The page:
When children just can’t go outside, early child care educators said they have to improvise. Jessica Sager, whose network All Our Kin supports in-home family child care providers in 25 states, did an informal survey at The Hechinger Report’s request to ask providers how they are coping with extreme weather.

“I heard a lot of stories about the wildfires in particular,” she said — the smoke from Canadian fires affected at least 120 million Americans this summer. “Our educators had air purifiers — we had gotten them during Covid. Our coaches had already worked with educators about doing indoor gross motor play — obstacle courses, scavenger hunts. Balls, scarves, parachutes. Putting a mattress on the floor and letting kids jump up and down. A lot of song and dance activities. Or putting colored tape on the floor and pretending it’s a balance beam. ”

On a city-wide level, Chachra, of Capita, advocates bringing back free or cheap indoor playspaces, such as the McDonald’s ball pit, perhaps repurposing disused shopping malls.

But despite all this creativity, it’s emotionally difficult for both providers and children when children can’t play outside because of severe weather and other hazards — Berg’s “cranky weather.”

“During the smoke some kids felt very sad that they couldn’t go outside,” said All Our Kin’s Sager. “And the caregivers had to explain to them what was wrong.” There’s a “real parallel to what caregivers had to do during Covid,” to make a scary reality understandable for little kids, she said.

Garling and other policymakers are conscious that they are bringing up climate threats at a time when the early childhood sector already feels besieged.

The United States government spends much less than the average of its peer countries on early child development in a good year, and supplemental funds provided during the pandemic have just fallen off a cliff, leaving the sector even more cash starved. Group child care in private homes is often parents’ most affordable solution: The National Center for Education Statistics says 1 in 5 children under 5 spend time in these settings.

But these home-based programs pose a major infrastructure challenge. Garling’s organization recently released a new interactive map showing that in New York City, these centers often — 37.2% of the time — include basement space. And 1,638 centers, serving 22,000 children, are at risk of flooding in storms such as the one that hit the city with more than 8 inches of rain on September 29.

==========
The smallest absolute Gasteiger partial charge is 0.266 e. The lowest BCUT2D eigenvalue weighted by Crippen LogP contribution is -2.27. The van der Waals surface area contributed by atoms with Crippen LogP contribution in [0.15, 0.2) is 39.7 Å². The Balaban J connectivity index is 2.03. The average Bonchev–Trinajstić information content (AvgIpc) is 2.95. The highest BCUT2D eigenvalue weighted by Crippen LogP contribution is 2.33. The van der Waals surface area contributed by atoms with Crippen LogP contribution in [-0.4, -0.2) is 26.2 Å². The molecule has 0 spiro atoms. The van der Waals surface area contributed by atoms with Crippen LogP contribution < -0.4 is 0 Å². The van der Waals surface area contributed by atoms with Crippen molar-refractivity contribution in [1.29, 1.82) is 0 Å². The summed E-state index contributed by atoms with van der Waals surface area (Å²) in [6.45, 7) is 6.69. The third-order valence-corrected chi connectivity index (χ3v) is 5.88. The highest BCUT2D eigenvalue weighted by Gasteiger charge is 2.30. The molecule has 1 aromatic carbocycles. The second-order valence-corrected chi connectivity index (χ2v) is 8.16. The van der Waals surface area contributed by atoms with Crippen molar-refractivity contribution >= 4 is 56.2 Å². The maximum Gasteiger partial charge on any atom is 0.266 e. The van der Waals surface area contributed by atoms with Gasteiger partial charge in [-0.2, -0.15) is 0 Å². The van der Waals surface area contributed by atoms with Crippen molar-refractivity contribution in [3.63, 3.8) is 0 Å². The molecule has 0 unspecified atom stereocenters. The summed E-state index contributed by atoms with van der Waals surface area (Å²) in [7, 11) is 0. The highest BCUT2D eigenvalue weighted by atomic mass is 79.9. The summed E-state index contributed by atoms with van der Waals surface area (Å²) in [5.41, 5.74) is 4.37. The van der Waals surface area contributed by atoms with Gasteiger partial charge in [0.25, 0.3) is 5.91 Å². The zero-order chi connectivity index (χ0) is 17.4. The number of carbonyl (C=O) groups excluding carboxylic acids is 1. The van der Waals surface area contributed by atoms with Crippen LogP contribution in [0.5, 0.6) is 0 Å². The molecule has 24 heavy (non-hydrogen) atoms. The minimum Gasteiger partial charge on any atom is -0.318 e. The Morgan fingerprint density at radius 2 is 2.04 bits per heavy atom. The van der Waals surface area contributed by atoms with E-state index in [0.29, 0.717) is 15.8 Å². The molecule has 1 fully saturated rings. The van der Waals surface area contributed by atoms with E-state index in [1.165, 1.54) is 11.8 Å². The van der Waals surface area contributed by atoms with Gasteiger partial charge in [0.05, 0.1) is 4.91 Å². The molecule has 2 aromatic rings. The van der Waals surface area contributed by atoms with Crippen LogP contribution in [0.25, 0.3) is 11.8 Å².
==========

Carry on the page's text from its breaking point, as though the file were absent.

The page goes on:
“At times it feels overwhelming. There’s so many things early care and education professionals have to worry about,” Garling said. But on the other hand, she argued, there are federal funds the sector can and should claim for retrofitting and upgrades now.

“I feel like there are current opportunities through [the Inflation Reduction Act] that are creating more urgency — in a good way,” she said. “This is not something I was talking about two years ago and now it is 80% of what I talk about all the time. “

In the meantime, early childhood educators are working hard to instill a love of nature in the children they care for, in all kinds of weather. Berg has been taking her teachers on nature walks, and introduced a curriculum about Texas’s many state parks.

The Connecticut child care owner, Ramos, who grew up visiting a farm in her native Peru, sees empathy blooming in her toddlers as they encounter the natural world. “One day a one year old was walking and saw a little slug on the ground,” she recounted. “He points — ‘Oh no, oh no!’ He was so sad. The father immediately went down, picked it up and put it on the grass. It made my day.”

This opinion column about outdoor play temperature guidelines was produced by The Hechinger Report, a nonprofit, independent news organization focused on inequality and innovation in education. Sign up for the Hechinger newsletter.